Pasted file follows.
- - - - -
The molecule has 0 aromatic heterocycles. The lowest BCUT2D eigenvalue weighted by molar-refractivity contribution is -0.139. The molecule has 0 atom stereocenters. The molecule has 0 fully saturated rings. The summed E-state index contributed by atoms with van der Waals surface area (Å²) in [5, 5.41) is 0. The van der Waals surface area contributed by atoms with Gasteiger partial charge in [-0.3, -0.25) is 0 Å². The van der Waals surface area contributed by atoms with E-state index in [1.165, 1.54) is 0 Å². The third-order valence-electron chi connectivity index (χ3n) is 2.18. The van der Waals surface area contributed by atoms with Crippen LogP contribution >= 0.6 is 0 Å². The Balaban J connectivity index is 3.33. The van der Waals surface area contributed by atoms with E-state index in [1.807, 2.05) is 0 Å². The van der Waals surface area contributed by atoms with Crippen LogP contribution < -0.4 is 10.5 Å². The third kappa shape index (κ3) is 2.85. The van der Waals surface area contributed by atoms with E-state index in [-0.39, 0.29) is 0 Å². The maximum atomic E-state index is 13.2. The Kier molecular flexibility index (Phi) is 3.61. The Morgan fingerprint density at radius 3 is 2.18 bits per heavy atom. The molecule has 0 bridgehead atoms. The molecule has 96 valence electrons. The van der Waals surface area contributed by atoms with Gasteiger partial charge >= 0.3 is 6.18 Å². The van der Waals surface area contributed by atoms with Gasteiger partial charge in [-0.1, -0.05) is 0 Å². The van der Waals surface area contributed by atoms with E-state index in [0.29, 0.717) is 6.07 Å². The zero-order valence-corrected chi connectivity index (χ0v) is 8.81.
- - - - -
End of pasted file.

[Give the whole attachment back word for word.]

The molecule has 0 aromatic heterocycles. The lowest BCUT2D eigenvalue weighted by molar-refractivity contribution is -0.139. The molecule has 0 atom stereocenters. The molecule has 0 fully saturated rings. The summed E-state index contributed by atoms with van der Waals surface area (Å²) in [5, 5.41) is 0. The van der Waals surface area contributed by atoms with Gasteiger partial charge in [-0.3, -0.25) is 0 Å². The van der Waals surface area contributed by atoms with E-state index in [1.165, 1.54) is 0 Å². The third-order valence-electron chi connectivity index (χ3n) is 2.18. The van der Waals surface area contributed by atoms with Crippen LogP contribution >= 0.6 is 0 Å². The Balaban J connectivity index is 3.33. The van der Waals surface area contributed by atoms with E-state index in [1.807, 2.05) is 0 Å². The van der Waals surface area contributed by atoms with Crippen LogP contribution < -0.4 is 10.5 Å². The third kappa shape index (κ3) is 2.85. The van der Waals surface area contributed by atoms with E-state index in [-0.39, 0.29) is 0 Å². The maximum atomic E-state index is 13.2. The Kier molecular flexibility index (Phi) is 3.61. The Morgan fingerprint density at radius 3 is 2.18 bits per heavy atom. The molecule has 0 bridgehead atoms. The molecule has 96 valence electrons. The van der Waals surface area contributed by atoms with Gasteiger partial charge >= 0.3 is 6.18 Å². The van der Waals surface area contributed by atoms with Gasteiger partial charge in [-0.1, -0.05) is 0 Å². The van der Waals surface area contributed by atoms with E-state index in [0.29, 0.717) is 6.07 Å². The zero-order valence-corrected chi connectivity index (χ0v) is 8.81.